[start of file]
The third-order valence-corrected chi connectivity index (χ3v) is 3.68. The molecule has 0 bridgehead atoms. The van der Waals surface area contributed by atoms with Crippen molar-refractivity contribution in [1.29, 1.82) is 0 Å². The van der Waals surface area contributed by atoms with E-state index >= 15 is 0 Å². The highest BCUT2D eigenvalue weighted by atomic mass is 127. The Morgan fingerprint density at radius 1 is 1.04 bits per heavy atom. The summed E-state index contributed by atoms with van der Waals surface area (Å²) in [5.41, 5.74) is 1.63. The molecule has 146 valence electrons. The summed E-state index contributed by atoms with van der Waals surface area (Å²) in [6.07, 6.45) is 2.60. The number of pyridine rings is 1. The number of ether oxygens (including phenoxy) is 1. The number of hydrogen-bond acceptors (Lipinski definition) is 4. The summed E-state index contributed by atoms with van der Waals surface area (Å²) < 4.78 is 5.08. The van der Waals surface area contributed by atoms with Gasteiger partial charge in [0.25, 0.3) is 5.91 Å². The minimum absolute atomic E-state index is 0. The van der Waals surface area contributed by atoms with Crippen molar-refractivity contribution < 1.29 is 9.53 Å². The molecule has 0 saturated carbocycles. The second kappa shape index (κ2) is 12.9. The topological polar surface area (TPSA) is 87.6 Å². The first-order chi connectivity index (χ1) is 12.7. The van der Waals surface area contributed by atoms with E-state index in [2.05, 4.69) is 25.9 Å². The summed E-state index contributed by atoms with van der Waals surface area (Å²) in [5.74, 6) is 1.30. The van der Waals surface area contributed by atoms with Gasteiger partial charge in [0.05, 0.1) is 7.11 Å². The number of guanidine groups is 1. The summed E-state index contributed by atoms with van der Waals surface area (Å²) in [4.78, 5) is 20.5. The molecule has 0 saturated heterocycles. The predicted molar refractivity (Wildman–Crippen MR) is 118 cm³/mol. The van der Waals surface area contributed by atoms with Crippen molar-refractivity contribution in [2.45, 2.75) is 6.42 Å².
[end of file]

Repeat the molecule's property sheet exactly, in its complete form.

The third-order valence-corrected chi connectivity index (χ3v) is 3.68. The molecule has 0 bridgehead atoms. The van der Waals surface area contributed by atoms with Crippen molar-refractivity contribution in [1.29, 1.82) is 0 Å². The van der Waals surface area contributed by atoms with E-state index >= 15 is 0 Å². The highest BCUT2D eigenvalue weighted by atomic mass is 127. The Morgan fingerprint density at radius 1 is 1.04 bits per heavy atom. The summed E-state index contributed by atoms with van der Waals surface area (Å²) in [5.41, 5.74) is 1.63. The molecule has 146 valence electrons. The summed E-state index contributed by atoms with van der Waals surface area (Å²) in [6.07, 6.45) is 2.60. The number of pyridine rings is 1. The number of ether oxygens (including phenoxy) is 1. The number of hydrogen-bond acceptors (Lipinski definition) is 4. The summed E-state index contributed by atoms with van der Waals surface area (Å²) < 4.78 is 5.08. The van der Waals surface area contributed by atoms with Gasteiger partial charge in [0.25, 0.3) is 5.91 Å². The minimum absolute atomic E-state index is 0. The van der Waals surface area contributed by atoms with Crippen molar-refractivity contribution < 1.29 is 9.53 Å². The molecule has 0 saturated carbocycles. The second kappa shape index (κ2) is 12.9. The topological polar surface area (TPSA) is 87.6 Å². The first-order chi connectivity index (χ1) is 12.7. The van der Waals surface area contributed by atoms with E-state index in [2.05, 4.69) is 25.9 Å². The summed E-state index contributed by atoms with van der Waals surface area (Å²) in [5.74, 6) is 1.30. The van der Waals surface area contributed by atoms with Gasteiger partial charge in [0.05, 0.1) is 7.11 Å². The number of guanidine groups is 1. The summed E-state index contributed by atoms with van der Waals surface area (Å²) in [4.78, 5) is 20.5. The molecule has 0 saturated heterocycles. The predicted molar refractivity (Wildman–Crippen MR) is 118 cm³/mol. The van der Waals surface area contributed by atoms with Crippen molar-refractivity contribution in [2.45, 2.75) is 6.42 Å².